Elimination of open defecation
Open defecation has many adverse health effects: for example, frequent episodes of diarrheal disease and other gastrointestinal infections, high worm burdens (principally ascariasis, trichuriasis and hookworm disease), stunting and low weight-for-age, poorer cognitive skills, and adverse pregnancy outcomes such as low birth weight, preterm birth, stillbirth, and spontaneous abortion (Spears 2011; Spears et al. 2013; Clasen et al. 2014; Hathi et al. 2014; Augsburg & Rodríguez-Lesmes 2015; Padhi et al. 2015), and as noted above serious physical and psychological violence. Further detail on these adverse health effects is given in Mara (2017). The role of adequate WASH in supporting improved nutritional outcomes, and hence reducing stunting and improving cognition, is reviewed by Chase & Ngure (2016).
In 2015 there were 892 million people practising open defecation (WHO/UNICEF 2017). If the same proportion of ‘open defecators’ to the total without improved sanitation in 2015 (2.35 billion, i.e. 38%) is assumed for 2030, then 38% of the 2016–2030 population increase of 1.1 billion, plus the current 892 million open defecators, requires safely-managed sanitation by 2030, i.e. a total of ∼1.3 billion people, or some 237,000 per day during 2016–2030. In 2000 there were 1,229 million people practising open defecation, and this number was reduced by an average of 22 million per year during 2000–2015 (WHO/UNICEF 2017), i.e. by only ∼60,000 per day, or around a quarter of what is required for 2016–2030. So, at the current rate of progress the target of no open defecation by 2030 cannot be achieved.
If progress is to be accelerated (and accelerated it has to be as eliminating open defecation by 2030 is part of SDG #6.2), then a clear understanding of what prevents and what drives the transition from open defecation to using a latrine is necessary. Augsburg et al. (2015) found that cost was the principal consideration that militated against latrine adoption in both India and Nigeria. This indicates that access to credit is clearly important – for example, subsidized microfinance loans (Evans et al. 2009; Afrane & Adjei-Poku 2013; Ledgerwood et al. 2013).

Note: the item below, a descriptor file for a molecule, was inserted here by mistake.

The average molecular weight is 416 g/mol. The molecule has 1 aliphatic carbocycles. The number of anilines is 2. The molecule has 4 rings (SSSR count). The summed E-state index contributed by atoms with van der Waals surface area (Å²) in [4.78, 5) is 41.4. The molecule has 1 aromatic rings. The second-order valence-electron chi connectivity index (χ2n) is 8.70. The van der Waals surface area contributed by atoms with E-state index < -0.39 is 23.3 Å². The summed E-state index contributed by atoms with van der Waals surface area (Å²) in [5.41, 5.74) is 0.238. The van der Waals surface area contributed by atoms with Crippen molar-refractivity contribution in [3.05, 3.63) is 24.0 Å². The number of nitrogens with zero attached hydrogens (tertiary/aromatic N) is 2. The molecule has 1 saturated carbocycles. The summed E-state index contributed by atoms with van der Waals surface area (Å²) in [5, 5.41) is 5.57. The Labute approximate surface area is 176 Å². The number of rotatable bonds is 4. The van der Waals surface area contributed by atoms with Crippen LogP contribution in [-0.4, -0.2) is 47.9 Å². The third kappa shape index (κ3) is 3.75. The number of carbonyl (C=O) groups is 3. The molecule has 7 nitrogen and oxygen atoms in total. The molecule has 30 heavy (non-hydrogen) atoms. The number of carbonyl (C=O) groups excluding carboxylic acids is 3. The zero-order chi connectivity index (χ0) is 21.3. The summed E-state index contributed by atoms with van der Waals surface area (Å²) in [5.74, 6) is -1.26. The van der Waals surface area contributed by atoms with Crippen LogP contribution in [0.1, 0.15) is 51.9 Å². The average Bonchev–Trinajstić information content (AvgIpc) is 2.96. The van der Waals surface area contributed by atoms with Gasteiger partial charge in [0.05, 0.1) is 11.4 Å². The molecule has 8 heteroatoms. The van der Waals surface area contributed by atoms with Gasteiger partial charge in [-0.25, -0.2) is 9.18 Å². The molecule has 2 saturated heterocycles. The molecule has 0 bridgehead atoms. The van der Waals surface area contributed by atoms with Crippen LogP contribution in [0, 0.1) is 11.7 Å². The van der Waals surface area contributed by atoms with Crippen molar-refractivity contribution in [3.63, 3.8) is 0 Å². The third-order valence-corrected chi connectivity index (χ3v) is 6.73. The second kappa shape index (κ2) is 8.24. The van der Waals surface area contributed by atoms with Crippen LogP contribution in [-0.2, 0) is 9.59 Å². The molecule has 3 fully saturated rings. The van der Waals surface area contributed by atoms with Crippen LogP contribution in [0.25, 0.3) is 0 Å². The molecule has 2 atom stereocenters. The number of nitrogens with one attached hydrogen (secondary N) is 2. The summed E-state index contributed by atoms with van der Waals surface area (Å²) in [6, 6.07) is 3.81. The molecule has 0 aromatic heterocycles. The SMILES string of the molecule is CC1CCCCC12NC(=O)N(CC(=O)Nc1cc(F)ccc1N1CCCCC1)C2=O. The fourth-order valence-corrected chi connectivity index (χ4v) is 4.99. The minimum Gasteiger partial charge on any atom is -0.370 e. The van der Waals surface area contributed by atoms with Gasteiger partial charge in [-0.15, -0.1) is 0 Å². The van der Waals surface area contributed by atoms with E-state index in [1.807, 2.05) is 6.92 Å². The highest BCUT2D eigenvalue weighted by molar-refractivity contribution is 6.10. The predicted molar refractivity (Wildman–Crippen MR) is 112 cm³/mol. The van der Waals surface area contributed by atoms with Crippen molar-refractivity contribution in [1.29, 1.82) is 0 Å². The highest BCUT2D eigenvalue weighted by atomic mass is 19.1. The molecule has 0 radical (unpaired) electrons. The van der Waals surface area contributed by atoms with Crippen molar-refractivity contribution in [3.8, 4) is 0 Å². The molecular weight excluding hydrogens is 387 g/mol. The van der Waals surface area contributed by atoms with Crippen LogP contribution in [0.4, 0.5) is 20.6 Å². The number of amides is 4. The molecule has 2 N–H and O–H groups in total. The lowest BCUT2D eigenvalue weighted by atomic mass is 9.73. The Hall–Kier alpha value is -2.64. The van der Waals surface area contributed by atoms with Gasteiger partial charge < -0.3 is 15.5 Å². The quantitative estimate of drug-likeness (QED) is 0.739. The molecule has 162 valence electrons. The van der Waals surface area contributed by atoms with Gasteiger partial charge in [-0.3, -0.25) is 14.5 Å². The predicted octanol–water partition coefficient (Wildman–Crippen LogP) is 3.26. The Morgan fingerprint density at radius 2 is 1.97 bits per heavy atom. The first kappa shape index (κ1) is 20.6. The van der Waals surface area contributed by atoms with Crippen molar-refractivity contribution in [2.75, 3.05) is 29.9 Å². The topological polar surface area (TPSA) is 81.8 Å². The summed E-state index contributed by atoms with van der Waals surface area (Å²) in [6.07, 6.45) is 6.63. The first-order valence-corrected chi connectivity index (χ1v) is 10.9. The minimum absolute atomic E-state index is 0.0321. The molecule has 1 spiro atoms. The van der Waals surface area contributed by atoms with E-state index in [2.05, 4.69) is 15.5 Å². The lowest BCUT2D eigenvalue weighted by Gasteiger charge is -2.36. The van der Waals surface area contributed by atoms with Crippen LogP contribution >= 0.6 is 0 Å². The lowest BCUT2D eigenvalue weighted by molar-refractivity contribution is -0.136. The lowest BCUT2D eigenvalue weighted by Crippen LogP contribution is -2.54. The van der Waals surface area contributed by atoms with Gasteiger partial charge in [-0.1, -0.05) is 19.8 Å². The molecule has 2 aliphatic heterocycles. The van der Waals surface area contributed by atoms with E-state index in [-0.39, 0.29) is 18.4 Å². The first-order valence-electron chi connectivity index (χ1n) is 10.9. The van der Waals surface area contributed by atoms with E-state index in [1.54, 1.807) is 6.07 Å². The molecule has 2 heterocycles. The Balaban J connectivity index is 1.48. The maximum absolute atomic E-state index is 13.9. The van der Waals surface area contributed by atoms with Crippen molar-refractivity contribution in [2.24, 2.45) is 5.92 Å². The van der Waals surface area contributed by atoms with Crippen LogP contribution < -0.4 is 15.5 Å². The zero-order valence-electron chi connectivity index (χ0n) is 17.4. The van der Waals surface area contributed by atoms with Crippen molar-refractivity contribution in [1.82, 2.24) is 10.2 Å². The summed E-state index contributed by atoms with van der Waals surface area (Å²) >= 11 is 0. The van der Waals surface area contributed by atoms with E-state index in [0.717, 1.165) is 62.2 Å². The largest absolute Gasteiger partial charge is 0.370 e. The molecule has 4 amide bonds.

Sanitation marketing (Cairncross 2004), behaviour-change communication (Devine & Kullmann 2011), and community-led total sanitation (Kar & Chambers 2008) are the three techniques, when applied together, that are the most likely approach, in our considered opinion, to lead to open-defecation-free (ODF) communities in both rural and periurban areas. Recently the application of ‘nudging’ (i.e. making small changes to the environment that can channel decision-making and behaviour in new ways) has been proposed to reduce OD by the application of eight ‘System 1’ principles – human behaviour is the product of both System 1 thinking (automatic, cue-driven habits) and System 2 thinking (rational, motivated). Current OD-elimination techniques are commonly based only on System 2 approaches, but a combination of System 1 and System 2 tactics working together are more likely to produce the desired ODF end-result (Neal et al. 2016). It is most important that communities become 100% ODF as OD by even a few households can negate the health benefits potentially accruing to those living in ODF households within the community (Andrés et al. 2014).
From the foregoing it is clear that ending open defecation is an immensely complicated and hugely painstaking task with major sociocultural and sociopolitical dimensions. However, it is an extremely good investment – for example, Lawson & Spears (2014), who investigated the relationship between adult wages and the early-life disease environment in India and reported on the fiscal externalities of sanitation, found that reducing open defecation would increase tax revenue by enough to completely offset a cost of up to US$462 per household that stops defecating in the open, and that a fiscally neutral elimination of open defecation in India would increase the net present value of lifetime after-tax wages by more than US$1,800 for an average male worker born in 2014.